Digital legacies stuck in legal quagmire

Regulators on both sides of the Atlantic are being urged to draw up privacy legislation covering a deceased person’s digital assets after claims that no laws currently exist to cover the issue.
The matter was highlighted last month following reports that Hollywood star Bruce Willis was considering suing Apple after being told he could not leave his extensive iTunes collection to his daughters, because users do not actually own the downloads. Willis has since denied the move.
Yet this week a panel discussion at the Amsterdam Privacy Conference heard that fragmented legislation provides no conclusive answer to the question of who should be allowed to access or delete someone’s social networking profile or email correspondence after they die.
Companies vary widely in how they treat online accounts after an account holder dies. Finance firms typically require a death certificate plus other details, such as grant of probate and the executor’s ID. But when a Facebook user dies and the company is informed, it “memorialises” the profile, hiding features such as status updates, and allowing only confirmed friends to view the timeline and post on the profile.
But this is not without its issues, the Amsterdam Privacy Conference panel heard. For instance, if a friend posts a picture on the deceased’s profile showing them drunk at a party this might give solace to the poster, but family members could want to remember them in another way.
One panel member – Edina Harbinja, a PhD student at the Law School of the University of Strathclyde – highlighted the different European laws on the subject.
In Bulgaria for instance, the heirs of the deceased can exercise the rights of their family member, she said. In Estonia, meanwhile, if someone gives their consent to the processing of their personal data by an online service, that consent is presumed valid for 30 years after their death, unless they indicate otherwise. Conversely, in Sweden and the UK, personal data is defined as something that belongs to the living, said Harbinja.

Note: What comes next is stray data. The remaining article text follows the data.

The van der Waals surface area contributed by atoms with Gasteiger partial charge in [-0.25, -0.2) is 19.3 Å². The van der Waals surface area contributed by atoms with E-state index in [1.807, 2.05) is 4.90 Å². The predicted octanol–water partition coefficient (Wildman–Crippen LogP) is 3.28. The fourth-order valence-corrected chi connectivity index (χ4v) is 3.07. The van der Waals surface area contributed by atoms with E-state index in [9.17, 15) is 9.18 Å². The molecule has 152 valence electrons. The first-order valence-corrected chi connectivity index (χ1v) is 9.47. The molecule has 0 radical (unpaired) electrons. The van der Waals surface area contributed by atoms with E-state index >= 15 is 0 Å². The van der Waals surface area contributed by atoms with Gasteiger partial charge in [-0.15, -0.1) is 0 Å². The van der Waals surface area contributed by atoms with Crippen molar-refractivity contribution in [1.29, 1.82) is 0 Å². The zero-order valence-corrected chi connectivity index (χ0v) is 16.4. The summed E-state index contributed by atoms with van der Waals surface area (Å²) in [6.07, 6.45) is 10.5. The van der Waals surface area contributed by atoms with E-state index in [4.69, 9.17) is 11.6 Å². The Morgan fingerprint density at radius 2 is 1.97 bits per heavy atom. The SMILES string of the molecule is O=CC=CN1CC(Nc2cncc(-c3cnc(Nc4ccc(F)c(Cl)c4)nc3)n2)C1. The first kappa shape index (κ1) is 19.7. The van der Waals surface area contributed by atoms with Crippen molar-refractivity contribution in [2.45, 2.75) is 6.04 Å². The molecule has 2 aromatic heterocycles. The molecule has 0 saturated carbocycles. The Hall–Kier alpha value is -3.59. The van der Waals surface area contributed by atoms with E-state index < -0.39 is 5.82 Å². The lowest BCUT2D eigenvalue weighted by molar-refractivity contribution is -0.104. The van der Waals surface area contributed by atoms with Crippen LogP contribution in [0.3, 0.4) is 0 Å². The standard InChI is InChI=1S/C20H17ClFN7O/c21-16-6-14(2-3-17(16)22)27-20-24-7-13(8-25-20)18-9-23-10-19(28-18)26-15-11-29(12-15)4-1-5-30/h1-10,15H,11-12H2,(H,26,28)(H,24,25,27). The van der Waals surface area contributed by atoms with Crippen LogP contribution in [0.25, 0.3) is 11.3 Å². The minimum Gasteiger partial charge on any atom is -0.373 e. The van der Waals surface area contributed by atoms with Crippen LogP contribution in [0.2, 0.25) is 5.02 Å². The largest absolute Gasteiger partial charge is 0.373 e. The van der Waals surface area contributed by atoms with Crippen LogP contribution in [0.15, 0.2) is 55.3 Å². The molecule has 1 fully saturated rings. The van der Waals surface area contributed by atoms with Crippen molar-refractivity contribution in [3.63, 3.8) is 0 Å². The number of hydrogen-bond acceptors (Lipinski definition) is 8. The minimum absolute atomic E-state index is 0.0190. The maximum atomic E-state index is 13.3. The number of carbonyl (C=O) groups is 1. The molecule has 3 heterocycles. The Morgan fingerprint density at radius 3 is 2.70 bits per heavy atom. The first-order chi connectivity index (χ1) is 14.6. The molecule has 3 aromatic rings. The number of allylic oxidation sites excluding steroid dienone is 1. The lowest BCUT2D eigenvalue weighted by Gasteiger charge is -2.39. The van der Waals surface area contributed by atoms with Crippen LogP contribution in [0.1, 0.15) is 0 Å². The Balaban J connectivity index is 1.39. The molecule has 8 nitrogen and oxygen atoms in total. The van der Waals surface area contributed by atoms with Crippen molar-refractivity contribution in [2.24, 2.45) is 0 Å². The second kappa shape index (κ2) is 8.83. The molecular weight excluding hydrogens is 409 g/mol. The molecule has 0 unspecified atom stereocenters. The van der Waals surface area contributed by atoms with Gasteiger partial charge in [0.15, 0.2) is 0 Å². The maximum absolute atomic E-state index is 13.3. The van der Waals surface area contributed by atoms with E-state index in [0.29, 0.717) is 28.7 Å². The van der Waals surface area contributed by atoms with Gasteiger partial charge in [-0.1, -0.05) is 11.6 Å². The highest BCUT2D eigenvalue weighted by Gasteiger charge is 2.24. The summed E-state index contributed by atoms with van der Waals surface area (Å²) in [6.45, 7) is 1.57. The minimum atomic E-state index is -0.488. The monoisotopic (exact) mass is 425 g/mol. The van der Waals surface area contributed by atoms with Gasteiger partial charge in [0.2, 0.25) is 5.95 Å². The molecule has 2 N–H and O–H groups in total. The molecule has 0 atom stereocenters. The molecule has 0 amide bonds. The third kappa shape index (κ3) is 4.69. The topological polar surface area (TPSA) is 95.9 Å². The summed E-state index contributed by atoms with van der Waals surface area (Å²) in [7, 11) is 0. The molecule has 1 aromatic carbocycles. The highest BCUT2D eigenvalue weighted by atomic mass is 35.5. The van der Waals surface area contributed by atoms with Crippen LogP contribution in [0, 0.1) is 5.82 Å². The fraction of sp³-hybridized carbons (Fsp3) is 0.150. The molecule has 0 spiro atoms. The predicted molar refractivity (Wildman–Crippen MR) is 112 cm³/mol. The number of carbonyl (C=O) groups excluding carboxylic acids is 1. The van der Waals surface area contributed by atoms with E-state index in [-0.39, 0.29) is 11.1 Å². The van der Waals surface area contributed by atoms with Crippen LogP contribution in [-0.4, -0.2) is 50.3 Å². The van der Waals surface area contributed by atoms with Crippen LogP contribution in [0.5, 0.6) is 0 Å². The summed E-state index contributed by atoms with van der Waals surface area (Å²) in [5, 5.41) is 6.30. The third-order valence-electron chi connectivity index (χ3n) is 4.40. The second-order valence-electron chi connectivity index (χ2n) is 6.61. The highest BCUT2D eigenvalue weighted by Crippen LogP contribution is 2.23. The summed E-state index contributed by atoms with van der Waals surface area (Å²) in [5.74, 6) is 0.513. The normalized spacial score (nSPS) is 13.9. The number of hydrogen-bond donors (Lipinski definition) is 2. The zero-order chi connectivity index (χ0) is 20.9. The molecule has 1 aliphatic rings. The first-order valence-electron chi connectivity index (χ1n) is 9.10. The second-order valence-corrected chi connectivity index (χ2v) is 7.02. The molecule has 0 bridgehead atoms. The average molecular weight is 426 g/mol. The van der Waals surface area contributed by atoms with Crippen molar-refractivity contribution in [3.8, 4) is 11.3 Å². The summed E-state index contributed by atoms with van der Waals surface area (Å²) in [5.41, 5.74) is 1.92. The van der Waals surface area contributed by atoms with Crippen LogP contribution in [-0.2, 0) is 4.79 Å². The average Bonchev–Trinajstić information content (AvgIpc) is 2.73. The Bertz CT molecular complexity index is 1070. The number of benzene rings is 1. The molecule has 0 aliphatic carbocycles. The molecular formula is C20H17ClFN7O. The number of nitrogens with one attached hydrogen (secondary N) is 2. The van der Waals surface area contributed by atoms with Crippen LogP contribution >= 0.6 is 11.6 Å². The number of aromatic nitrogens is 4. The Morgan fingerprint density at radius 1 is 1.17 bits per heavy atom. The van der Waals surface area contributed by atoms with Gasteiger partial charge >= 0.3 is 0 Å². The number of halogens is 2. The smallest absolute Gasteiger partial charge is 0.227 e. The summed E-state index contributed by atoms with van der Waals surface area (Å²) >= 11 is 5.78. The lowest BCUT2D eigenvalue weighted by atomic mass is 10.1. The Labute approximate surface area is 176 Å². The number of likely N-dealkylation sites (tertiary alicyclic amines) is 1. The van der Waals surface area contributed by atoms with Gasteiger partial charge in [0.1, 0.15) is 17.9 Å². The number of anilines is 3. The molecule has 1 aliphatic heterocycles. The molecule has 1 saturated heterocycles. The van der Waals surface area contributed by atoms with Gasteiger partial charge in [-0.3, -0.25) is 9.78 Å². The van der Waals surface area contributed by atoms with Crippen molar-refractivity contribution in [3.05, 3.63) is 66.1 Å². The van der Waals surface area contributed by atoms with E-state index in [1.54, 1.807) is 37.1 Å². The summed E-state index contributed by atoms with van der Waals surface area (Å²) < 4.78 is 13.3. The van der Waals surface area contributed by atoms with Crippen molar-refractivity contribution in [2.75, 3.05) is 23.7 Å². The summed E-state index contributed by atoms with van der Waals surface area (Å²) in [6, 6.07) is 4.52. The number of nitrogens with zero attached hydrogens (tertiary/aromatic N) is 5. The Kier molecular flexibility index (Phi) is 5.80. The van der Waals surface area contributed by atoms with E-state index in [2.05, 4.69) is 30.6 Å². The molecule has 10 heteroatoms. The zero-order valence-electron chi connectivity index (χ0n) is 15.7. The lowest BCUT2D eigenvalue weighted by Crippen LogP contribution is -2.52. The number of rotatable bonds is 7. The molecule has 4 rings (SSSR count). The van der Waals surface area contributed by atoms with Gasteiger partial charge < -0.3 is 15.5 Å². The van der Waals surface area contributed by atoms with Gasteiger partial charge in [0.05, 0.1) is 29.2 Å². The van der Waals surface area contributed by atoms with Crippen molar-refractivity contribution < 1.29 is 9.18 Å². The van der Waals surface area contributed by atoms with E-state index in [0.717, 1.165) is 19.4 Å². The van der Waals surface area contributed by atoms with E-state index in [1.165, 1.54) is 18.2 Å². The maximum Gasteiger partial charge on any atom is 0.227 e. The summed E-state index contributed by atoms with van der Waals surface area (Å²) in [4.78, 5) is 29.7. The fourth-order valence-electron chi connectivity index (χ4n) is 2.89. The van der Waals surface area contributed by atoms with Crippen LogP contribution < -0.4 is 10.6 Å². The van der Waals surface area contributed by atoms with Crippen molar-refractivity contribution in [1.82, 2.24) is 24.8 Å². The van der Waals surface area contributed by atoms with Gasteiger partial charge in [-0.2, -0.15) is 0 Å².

The draft of the European Data Protection Directive does not mention deceased’s data in any context, she added.
According to a separate survey by online legal service Rocket Lawyer, nearly two-in-three people say they don’t know what will happen to their digital assets when they die. Just 10% of UK citizens say they have included passwords in their wills or planned to do so, ensuring their digital inheritances would be taken care of.
Nicola Plant, a partner at solicitor Pemberton Greenish, claims the issue is fast becoming a major concern for families grappling with a deceased relative’s estate. She said: “It’s vital you leave your account details and passwords in your will or as an addendum. Otherwise, your executors will not be able to distribute your online assets and alert organisations to your death.”

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2 Comments on "Digital legacies stuck in legal quagmire"

  1. How long is it going to take to sort this out? Mind you, Facebook has a novel approach to not losing its members!

  2. Surely the likes of the Bereavement Register and Mortascreen should be looking into this? Or are they already?

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